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Kaitlyn, Argo

Argodirected by Ben Affleck is the story about six Americans who are taken in by the Canadian Ambassador Ken Taylor and his wife Pat, and the rescue attempt by the CIA. The film is based on the US hostage crisis in Iran in 1979. The film is quick to ignore many of the people that helped and has many inaccuracies that make its credibility questionable. Argo is a memorable film with many awards but forgets the people that helped get them there in the first place.

So quick plot summary: Ben Affleck plays Tony Mendez a CIA operative who travels to Tehran to rescue the six-trapped diplomats. The outline of the mission is they are a film crew trying to find a location for a new sci-fi film. They are in a race against time to flee the country and avoid the authorities.

This film is created for those who like suspenseful movies. According to IMDB it falls into the genre of biography/drama/thriller. This film does those genres justice and it really does keep the audience hooked from start to finish. I would recommend this movie to the general public because it is well done. The purpose of this movie is to shed light on the Iranian hostage crisis that many people do not know about. It is successful and reaches its goal regardless of making it very Americanized.

I will start off by saying that if you are watching it for entertainment purposes it is a good movie. It is rated 7.7/10 on IMDB and has won many awards for its portrayal of events. This however does not take away from the fact that many things have been changed or are missing from the storyline. The Canadian role is significantly downplayed and the filmmakers neglect to mention the role that the Swedish played. We are going to start by talking about the casting choices. Ben Affleck a white American actor is cast to in the role of Tony Mendez, who might I add is of Hispanic origins. Like what? Can someone please explain that choice to me because clearly I am not understanding. The rest of the casting is pretty spot on. The casting director does a great job at finding people that look the part and could honestly be twins with the real person. Also real life John Chambers kind of looks like Ross Matthews and I love it, I’m also getting serious Dwight Schrute vibes from Lee Schatz.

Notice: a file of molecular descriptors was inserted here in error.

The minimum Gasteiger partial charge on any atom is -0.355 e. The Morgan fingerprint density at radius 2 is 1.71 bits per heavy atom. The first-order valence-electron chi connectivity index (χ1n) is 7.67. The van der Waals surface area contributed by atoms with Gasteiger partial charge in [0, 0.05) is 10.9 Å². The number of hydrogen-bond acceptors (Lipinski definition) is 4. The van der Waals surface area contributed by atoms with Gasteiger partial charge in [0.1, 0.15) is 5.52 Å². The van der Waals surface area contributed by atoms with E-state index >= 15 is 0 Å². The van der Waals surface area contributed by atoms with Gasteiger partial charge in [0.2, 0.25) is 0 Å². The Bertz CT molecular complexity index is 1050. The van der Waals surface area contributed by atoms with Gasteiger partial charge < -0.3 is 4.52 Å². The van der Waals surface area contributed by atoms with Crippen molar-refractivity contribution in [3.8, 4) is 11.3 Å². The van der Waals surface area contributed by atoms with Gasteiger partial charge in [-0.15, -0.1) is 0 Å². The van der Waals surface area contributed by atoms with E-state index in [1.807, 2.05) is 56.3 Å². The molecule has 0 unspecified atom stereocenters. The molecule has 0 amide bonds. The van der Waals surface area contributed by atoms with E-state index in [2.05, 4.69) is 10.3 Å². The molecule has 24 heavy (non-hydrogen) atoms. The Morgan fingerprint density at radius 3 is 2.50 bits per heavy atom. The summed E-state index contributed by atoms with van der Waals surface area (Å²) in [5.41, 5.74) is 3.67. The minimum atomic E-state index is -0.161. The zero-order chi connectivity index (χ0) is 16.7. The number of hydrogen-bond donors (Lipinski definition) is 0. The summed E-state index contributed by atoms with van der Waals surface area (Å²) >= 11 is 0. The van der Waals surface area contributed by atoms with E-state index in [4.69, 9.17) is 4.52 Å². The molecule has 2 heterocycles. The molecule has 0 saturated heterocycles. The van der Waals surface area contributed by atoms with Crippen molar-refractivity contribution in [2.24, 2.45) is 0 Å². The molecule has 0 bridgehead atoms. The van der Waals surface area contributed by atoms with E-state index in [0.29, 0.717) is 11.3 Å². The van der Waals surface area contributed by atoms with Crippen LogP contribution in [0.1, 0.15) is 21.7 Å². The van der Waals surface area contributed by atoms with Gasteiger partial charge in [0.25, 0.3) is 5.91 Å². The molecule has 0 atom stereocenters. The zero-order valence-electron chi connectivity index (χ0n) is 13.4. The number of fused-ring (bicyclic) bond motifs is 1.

Next we will move onto the plot itself and the choices made by the filmmakers. Surprise surprise an American movie about an American rescue downplays the role of the other countries that were involved, how convenient. The movie completely ignores the Swedish role in helping the six Americans find shelter and safety. Like how the fuck do you just forget to mention a country that played a key role in saving these people? Yes we get it America you had this elaborate plan to create a fake movie and save your people but without those who helped you, you would be fucked, stop being a narcissistic asshole. I digress. Argo makes it seem that the six Americans are together right from the start and go directly to the Canadian embassy. This however is not the case. Lee Schatz went to seek refuge at the Swedish embassy, while the other members of the group went to Robert Anders’ house to seek temporary refuge. Anders calls John Sheardown asking for help and shelter to avoid persecution. Now our Canadian hero Ken Taylor heard of the crisis and immediately started working with John Sheardown a fellow Canadian diplomat to help the six Americans. Taylor immediately agreed to help the escapees and separated the group between his residence and the Sheardown residence. And as if we didn’t love Ken Taylor enough already, he orchestrated the removal of over 800 Canadians when he knew the situation in Tehran was getting worse. After a few days the Swedish ambassador asked Taylor to take in Lee Schatz and Taylor agreed thinking that Schatz would be able to portray a Canadian better than a Swede. Finally we hear from Tony Mendez. He is tasked with creating a way for the American escapees to flee Iran. He travels to Hollywood to create a fake film studio and begins to work out the details of the film and the rescue mission.